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It is possible to help patients with DID gain control over the dis-sociative process underlying their symptoms in several ways. The fundamental psychotherapeutic stance should involve meet-ing patients halfway, a form of structured empathy in which their experience of themselves as fragmented is acknowledged while the reality that the fundamental problem is a failure of integration of disparate memories and aspects of the self is kept in view. In this sense, such individuals suffer from having less than one per-sonality rather than more than one. Therefore, the goal in therapy is to facilitate integration of disparate elements. This can be done in a variety of ways.
Secrets are frequently a problem with such patients, who attempt to use the psychiatrist to reinforce a dissociative strat-egy of withholding relevant information from certain personal-ity states. Such patients often like to confide in the psychiatrist with the idea that the information is to be kept from other parts of the self, for example, traumatic memories or plans for self-destructive activities.
Clear limit setting and commitment on the part of the psy-chiatrist to helping all portions of the patient’s personality struc-ture learn about warded-off information are important. It is wise to clarify explicitly that the psychiatrist will not become involved in secret collusion. Furthermore, when important agreements are negotiated, such as commitments on the part of patients to seek medical help before acting on a thought to harm themselves or others, it is useful to discuss with the patients that this is an “all-points bulletin”, requiring attention from all the relevant person-ality states. The excuse that certain personality states were “not aware” of the agreement should not be accepted.
Hypnosis can be helpful in facilitating psychotherapy as well as establishing the diagnosis. First of all, the simple structure of hypnotic induction may elicit dissociative phenomena. Hypnosis can be helpful in facilitating access to dissociated personalities. They may simply occur spontaneously during hypnotic induc-tion. An alternative strategy is to hypnotize the patient and use age regression to reorient to a time when a different personality state was manifest. An instruction later to change times back to the present usually elicits a return to the other personality state. This then becomes a means of teaching such an individual how to control the dissociative process.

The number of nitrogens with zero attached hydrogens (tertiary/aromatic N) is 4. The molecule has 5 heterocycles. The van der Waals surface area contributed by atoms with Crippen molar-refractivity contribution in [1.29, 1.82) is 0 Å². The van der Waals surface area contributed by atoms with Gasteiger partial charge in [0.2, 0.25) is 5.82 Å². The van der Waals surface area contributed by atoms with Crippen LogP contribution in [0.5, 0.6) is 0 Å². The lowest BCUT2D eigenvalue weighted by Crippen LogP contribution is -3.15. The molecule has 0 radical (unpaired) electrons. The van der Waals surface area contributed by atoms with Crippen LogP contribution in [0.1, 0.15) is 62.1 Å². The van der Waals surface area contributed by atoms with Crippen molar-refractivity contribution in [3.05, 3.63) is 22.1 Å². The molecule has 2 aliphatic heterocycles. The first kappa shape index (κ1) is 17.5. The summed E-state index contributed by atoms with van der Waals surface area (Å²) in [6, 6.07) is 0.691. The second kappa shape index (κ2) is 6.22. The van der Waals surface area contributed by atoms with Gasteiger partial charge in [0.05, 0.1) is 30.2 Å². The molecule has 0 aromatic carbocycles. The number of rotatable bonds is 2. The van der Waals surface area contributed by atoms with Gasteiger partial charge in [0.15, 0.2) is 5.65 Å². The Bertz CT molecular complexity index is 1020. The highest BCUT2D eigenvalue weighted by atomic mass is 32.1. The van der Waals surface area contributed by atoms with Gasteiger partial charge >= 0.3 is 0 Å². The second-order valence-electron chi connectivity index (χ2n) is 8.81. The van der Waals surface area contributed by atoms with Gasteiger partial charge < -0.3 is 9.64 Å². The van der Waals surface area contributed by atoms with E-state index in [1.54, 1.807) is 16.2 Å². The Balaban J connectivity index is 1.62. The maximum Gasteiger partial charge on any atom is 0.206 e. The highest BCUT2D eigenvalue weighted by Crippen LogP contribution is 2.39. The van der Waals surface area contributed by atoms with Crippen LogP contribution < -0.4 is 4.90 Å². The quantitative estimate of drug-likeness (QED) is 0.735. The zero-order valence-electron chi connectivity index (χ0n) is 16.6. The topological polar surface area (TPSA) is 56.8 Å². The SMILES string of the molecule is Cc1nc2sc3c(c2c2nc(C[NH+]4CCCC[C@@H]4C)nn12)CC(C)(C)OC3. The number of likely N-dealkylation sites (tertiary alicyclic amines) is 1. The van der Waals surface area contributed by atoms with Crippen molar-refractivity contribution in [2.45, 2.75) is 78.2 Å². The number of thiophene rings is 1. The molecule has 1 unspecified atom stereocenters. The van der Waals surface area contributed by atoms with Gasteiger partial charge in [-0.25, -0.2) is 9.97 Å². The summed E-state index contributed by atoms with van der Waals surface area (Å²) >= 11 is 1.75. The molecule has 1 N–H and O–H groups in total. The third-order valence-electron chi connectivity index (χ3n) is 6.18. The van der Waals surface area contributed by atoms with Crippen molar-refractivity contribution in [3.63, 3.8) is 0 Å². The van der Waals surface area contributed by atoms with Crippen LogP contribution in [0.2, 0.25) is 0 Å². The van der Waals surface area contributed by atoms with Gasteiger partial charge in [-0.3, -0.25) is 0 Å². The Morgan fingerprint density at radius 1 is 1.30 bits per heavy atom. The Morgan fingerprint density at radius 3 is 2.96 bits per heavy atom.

Alternatively, entering the state of hypnosis may make it possible simply to address and elicit different identities or per-sonality states. Patients can be taught a simple self-hypnosis ex-ercise for this purpose. For example, the patient can be told to count to herself or himself from one to three. After some formal exercises such as this, it is often possible to ask the patient to speak with a given alter personality, without the formal use of hypnosis. Merely asking to talk with a given identity usually suf-fices after a while.
Because the loss of memory in DID is complex and chronic,its retrieval is likewise a more extended and integral part of the psychotherapeutic process. The therapy becomes an integrating experience of information sharing among disparate personality elements. Conceptualizing DID as a chronic PTSD, the psycho-therapeutic strategy involves a focus on working through trau-matic memories in addition to controlling the dissociation.
Controlled access to memories greatly facilitates psycho-therapy. As with dissociative amnesia, a variety of strategies can be employed to help patients with DID break down amnesic bar-riers. Eliciting various identities or personality states can facili-tate access to memories previously unavailable to consciousness. While so-called “pseudomemories” can occur, previously disso-ciated traumatic memories are often accurate.
Once these memories of earlier traumatic experience have been brought into consciousness, it is crucial to help the patient work through the painful affect, inappropriate self-blame and other reactions to these memories. It may be useful to have pa-tients visualize the memories rather than relive them as a means of making their intensity more manageable. It can also be useful to have patients divide the memories, for example, picturing on one side of an imaginary screen something an abuser did to them and on the other side how they tried to protect themselves from the abuse.
Such techniques can help make the traumatic memories more bearable by placing them in a broader perspective, one in which trauma victims can also identify adaptive aspects of their response to the trauma.
This and similar approaches can help these individuals work through traumatic memories, enabling them to bear them in consciousness and therefore reducing the need for dissocia-tion as a means of keeping such memories and associated painful affect out of consciousness. Although these techniques can be helpful and often result in reduced fragmentation and integra-tion, a number of complications can occur in the psychotherapy of these patients.
The therapeutic process can be thought of as a kind of grief work in which information retrieved from memory is reviewed, traumatic memories are put into perspective, and emotional ex-pression is encouraged and worked through, thereby making it more possible to endure and disseminate the information as widely as possible among various parts of the patient’s personal-ity structure. Instructions to other alter personalities to “listen” while a given one is talking and reviewing previously dissociated material can be helpful.
The psychotherapy of DID can be a time-consuming and emo-tionally taxing process. The rule of thirds (Kluft, 1991; Schacter, 1995) is a helpful guideline. Spend the first third of the psycho-therapy session assessing the patient’s current mental state and life problems and defining a problem area that might benefit from retrieval into conscious memory and working through. Spend the second third of the session accessing and working through this memory. Allow a final third for helping the patient assimilate the information, regulate and modulate emotional responses, and discuss any responses to the psychiatrist and plans for the im-mediate future. The psychiatrist may resist doing this becausethe intense abreactive materials are often so compelling and in-teresting. The patient may also resist sharing information across personalities. Nonetheless, the psychiatrist can be helpful in im-posing structure on often chaotic memories and identity states.